My diploma showed me as Julian Rowntree, but I managed to erase the ‘n’ and became Julia. It was good enough to get me my first job on the other side of town, on a small industrial estate, where I did the typing and website support for a firm of plumbers. By this time my doctor had been informed and he referred me to a specialist clinic in London where they put me hormones and I’m pleased to say my body responded very well. I was still skinny but at least the fried eggs on my chest and my narrower waist were all mine. Since the surgery, they’ve become poached eggs, but that’s another story—they’re still all home grown, sort of free range ones. I snorted at the image of my boobs walking round the room pecking at the carpet.
To my astonishment, the money I’d been saving for the op wasn’t needed, the local NHS agreed to pay for it—so I was able to afford the flat I had now instead of the ropey bedsit I shared in a house full of students or alkies, dunno which was more frightening. I’d also done a couple more courses by distance learning with a university up north, and they enabled me to get a better job with my current employer after I’d been recycled down below. I still don’t know what Thailand looks like, but one day I might get out there for a holiday.
My thoughts went back to Vickie Porter—I tried to think of anyone who worked with me, who might know her. No one came to mind, but that didn’t mean it couldn’t happen. I’d just have to brazen it out—why should I have to live in fear of her or move because of her. No, I had as much right to be there as anyone else.
Then I thought of how my mother found out, came home to see her waiting by my front door. My dad still doesn’t know, neither of us think he’d cope, but I do see my mum occasionally and bless her, she sends me cuttings she sees in magazines usually about trannies but occasionally a picture of a dress or hairstyle which she thinks would suit me, and now and again she sends me the money to buy it. Not a perfect relationship, but she’s done really well considering how upset she was at first.
Now it would be me that would likely be upset thanks to Vickie—well, I’d decided I was over twenty one and could live my life as I wanted. It cost me quite a bit of sleep though, and the next morning came far too soon. I’d told Dave I didn’t feel very well, the way I looked in work the next day, tended to bear out my story. I got through the day, and to my surprise told me we’d go out again when I felt better. Good ol’ Dave, better than bag of chips and ‘Celebrity Come Dancing’ on the telly any day.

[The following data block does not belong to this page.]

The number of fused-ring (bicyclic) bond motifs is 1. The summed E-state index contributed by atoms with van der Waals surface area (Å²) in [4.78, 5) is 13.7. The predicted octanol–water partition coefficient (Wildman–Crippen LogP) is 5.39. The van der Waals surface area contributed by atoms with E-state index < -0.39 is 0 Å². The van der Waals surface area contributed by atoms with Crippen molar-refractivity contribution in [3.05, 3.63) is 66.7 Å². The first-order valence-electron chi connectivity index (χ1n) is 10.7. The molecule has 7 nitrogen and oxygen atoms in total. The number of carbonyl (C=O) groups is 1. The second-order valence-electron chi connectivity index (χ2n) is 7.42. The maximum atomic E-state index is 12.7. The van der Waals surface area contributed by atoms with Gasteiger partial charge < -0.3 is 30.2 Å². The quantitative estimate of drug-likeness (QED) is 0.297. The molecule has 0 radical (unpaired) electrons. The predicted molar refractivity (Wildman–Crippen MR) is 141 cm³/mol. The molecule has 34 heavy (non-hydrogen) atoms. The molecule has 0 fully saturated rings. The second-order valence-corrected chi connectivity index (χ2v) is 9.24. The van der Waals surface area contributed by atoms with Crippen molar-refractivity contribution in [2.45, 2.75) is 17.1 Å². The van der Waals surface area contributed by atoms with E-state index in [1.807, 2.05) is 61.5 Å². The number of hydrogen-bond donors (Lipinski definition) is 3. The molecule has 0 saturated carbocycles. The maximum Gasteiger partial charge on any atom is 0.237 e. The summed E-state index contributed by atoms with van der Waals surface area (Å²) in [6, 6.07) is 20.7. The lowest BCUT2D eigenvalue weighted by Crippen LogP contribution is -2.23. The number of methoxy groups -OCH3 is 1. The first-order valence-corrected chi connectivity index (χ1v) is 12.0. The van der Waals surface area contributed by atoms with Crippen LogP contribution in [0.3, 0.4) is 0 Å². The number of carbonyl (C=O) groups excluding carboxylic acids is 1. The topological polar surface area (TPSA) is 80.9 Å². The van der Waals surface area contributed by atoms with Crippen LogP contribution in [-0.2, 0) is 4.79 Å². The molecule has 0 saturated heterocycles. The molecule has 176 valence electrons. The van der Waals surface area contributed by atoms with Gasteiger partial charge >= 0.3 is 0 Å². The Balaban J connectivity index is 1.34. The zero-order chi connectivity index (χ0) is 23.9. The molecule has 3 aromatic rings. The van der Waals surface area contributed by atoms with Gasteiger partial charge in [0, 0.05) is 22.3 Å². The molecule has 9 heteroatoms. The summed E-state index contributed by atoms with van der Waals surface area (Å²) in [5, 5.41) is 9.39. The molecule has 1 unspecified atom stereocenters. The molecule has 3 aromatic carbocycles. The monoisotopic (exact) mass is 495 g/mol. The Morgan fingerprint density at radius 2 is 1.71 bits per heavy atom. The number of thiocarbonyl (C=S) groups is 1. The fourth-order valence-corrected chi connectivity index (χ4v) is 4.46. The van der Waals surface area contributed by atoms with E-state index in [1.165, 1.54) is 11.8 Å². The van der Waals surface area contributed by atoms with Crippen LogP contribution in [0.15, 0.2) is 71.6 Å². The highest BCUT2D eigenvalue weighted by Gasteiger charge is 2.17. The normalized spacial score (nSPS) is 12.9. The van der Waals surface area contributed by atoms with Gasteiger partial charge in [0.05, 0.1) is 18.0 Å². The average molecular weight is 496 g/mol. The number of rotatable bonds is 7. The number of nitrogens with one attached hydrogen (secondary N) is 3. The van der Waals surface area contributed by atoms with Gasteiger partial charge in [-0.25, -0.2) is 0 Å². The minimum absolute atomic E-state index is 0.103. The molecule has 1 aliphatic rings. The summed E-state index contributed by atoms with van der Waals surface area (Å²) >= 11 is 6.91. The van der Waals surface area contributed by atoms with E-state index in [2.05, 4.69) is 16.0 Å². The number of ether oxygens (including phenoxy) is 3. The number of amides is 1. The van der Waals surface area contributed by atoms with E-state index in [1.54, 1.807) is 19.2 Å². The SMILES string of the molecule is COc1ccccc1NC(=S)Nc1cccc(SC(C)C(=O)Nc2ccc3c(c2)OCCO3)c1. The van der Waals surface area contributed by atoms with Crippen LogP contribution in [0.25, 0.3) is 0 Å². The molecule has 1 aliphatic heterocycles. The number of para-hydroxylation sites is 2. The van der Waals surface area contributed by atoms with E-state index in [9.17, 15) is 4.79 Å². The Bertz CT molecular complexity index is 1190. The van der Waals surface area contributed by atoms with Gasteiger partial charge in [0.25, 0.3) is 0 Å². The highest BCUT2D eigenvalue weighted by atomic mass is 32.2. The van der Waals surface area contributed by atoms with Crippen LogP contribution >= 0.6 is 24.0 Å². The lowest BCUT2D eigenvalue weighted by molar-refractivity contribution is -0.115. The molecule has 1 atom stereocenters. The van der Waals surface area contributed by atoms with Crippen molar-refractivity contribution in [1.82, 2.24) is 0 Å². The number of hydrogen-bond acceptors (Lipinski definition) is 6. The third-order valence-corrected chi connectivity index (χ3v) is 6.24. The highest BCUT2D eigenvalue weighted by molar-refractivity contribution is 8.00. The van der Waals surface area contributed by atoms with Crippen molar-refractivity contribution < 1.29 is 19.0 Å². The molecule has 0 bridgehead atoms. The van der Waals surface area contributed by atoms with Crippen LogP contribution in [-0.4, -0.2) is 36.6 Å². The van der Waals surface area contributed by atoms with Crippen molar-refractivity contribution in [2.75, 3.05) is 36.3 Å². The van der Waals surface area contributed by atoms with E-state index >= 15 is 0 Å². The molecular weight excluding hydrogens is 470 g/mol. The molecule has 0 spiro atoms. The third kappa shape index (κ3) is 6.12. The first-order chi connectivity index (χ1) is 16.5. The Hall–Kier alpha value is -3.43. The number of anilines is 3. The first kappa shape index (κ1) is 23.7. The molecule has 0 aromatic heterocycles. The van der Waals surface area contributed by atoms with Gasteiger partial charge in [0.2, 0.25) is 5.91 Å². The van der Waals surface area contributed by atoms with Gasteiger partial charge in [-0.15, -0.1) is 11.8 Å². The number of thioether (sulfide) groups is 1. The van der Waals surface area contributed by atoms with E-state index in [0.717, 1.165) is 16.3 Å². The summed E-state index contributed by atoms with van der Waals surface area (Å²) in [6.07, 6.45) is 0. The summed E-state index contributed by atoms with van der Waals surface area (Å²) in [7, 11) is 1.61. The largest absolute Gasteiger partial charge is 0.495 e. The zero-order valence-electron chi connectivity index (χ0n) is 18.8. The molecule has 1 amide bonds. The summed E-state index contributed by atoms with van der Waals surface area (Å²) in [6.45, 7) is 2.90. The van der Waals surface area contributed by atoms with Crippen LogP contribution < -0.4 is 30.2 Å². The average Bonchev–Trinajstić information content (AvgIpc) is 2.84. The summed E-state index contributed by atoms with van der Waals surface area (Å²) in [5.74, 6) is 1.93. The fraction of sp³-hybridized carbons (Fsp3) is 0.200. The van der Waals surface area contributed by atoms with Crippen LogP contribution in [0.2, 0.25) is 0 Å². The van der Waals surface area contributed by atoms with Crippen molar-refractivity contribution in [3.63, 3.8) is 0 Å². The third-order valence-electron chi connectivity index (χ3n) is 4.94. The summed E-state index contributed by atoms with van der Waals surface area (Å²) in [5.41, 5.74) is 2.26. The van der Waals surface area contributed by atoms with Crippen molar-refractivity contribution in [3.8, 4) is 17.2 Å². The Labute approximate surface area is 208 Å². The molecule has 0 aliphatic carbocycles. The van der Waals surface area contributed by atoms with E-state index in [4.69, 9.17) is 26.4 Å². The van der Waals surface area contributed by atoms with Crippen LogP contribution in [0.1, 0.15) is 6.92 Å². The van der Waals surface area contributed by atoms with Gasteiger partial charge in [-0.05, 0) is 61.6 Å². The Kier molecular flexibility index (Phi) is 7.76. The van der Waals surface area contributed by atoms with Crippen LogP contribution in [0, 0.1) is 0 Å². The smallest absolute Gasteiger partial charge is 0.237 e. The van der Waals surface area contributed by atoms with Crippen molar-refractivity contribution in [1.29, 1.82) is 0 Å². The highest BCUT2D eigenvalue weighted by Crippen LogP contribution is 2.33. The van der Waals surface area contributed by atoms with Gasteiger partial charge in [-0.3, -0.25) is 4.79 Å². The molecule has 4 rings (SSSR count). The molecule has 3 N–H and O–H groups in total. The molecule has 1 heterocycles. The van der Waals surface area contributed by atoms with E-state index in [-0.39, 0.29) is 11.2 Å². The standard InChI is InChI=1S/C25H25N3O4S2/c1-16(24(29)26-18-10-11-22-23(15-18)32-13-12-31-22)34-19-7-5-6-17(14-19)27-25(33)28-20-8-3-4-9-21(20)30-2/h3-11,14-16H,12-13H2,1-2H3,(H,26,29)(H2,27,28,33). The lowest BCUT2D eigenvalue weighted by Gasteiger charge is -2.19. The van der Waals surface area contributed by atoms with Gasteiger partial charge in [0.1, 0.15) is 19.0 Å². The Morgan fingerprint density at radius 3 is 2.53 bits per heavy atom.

When he went for his lunch, I called Vickie who invited me round for dinner that evening. Invited? Not quite by royal proclamation, but you get my drift. I went home and changed and put on my tightest jeans and skinniest rib sweater to show off what figure I had. She’d be able to see just a gap between my legs so perhaps she’d wouldn’t need to ask too many questions. I checked my makeup—waterproof mascara—it isn’t, but it might make some difference to looking normal when I come home after she’s pulverised me.
I caught the bus and got to her place right on the dot of seven as per her summons. Her mum opened the door and let me in, “Sorry, I don’t know your name?” she said.
“Julia, Julia Rowntree,” I said then realised I hadn’t needed to give my surname, which would be the thing which might have betrayed me.
“Victoria, your friend is here,” she called up the stairs, then to me, “come through, love, she’s still changing.”
I had to pinch myself as I imagined her turning into a werewolf or something as the light faded, and I wanted to laugh—not sure why, if she was she’d strip the flesh off my bones even more quickly. I tried to remember if she’d invited me to eat of come for dinner—shades of Anthony Hopkins in Silence of the Lambs. That stopped my mirth before it got started.
“Come on, Victoria,” her mum shouted again, “It takes her so long these days, ever since they diagnosed the brain tumour, but then you already know that. She’s had all these old school chums round for dinner—seems to think she wasn’t very nice to them or something—I suspect it’s the tumour, it does things to her. Still, you were in school with her were you?”
I was in total shock and had to make a real effort to follow what her mother was saying. “It’s inoperable, so she’s making the best of things—she didn’t bully you, did she?”
“Um—no, Mrs Porter—no she didn’t,” I lied and had to hold back the tears, shit happens as they say.